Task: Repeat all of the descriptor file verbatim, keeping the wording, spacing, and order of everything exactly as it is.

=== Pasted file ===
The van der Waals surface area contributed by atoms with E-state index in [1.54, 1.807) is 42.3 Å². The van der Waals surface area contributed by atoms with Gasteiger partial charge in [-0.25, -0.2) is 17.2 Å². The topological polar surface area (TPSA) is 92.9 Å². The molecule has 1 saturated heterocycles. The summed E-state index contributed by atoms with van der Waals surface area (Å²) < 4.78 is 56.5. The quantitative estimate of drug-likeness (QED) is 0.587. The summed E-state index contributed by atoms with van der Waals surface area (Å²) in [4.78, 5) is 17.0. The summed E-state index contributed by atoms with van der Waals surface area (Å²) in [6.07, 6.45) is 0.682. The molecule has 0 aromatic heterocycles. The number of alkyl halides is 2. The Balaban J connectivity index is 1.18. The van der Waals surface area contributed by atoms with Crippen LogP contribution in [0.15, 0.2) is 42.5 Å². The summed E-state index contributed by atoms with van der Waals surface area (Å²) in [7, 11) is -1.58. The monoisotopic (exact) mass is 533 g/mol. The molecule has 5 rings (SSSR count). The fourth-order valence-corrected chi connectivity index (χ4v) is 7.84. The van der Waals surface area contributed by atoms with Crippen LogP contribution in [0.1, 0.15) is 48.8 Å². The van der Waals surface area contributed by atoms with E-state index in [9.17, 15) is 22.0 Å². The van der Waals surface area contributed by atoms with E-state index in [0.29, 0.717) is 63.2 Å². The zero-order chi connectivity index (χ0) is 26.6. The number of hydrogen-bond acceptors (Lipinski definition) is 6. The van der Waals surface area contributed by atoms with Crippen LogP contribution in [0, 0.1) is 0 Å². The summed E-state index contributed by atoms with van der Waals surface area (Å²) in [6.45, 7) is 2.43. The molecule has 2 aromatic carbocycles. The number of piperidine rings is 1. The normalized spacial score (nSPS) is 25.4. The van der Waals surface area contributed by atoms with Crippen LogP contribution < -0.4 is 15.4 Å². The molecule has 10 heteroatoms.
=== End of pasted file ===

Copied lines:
The van der Waals surface area contributed by atoms with E-state index in [1.54, 1.807) is 42.3 Å². The van der Waals surface area contributed by atoms with Gasteiger partial charge in [-0.25, -0.2) is 17.2 Å². The topological polar surface area (TPSA) is 92.9 Å². The molecule has 1 saturated heterocycles. The summed E-state index contributed by atoms with van der Waals surface area (Å²) < 4.78 is 56.5. The quantitative estimate of drug-likeness (QED) is 0.587. The summed E-state index contributed by atoms with van der Waals surface area (Å²) in [4.78, 5) is 17.0. The summed E-state index contributed by atoms with van der Waals surface area (Å²) in [6.07, 6.45) is 0.682. The molecule has 0 aromatic heterocycles. The number of alkyl halides is 2. The Balaban J connectivity index is 1.18. The van der Waals surface area contributed by atoms with Crippen LogP contribution in [0.15, 0.2) is 42.5 Å². The summed E-state index contributed by atoms with van der Waals surface area (Å²) in [7, 11) is -1.58. The monoisotopic (exact) mass is 533 g/mol. The molecule has 5 rings (SSSR count). The fourth-order valence-corrected chi connectivity index (χ4v) is 7.84. The van der Waals surface area contributed by atoms with Crippen LogP contribution in [0.1, 0.15) is 48.8 Å². The van der Waals surface area contributed by atoms with E-state index in [9.17, 15) is 22.0 Å². The van der Waals surface area contributed by atoms with E-state index in [0.29, 0.717) is 63.2 Å². The zero-order chi connectivity index (χ0) is 26.6. The number of hydrogen-bond acceptors (Lipinski definition) is 6. The van der Waals surface area contributed by atoms with Crippen LogP contribution in [0, 0.1) is 0 Å². The summed E-state index contributed by atoms with van der Waals surface area (Å²) in [6.45, 7) is 2.43. The molecule has 2 aromatic carbocycles. The number of piperidine rings is 1. The normalized spacial score (nSPS) is 25.4. The van der Waals surface area contributed by atoms with Crippen LogP contribution < -0.4 is 15.4 Å². The molecule has 10 heteroatoms.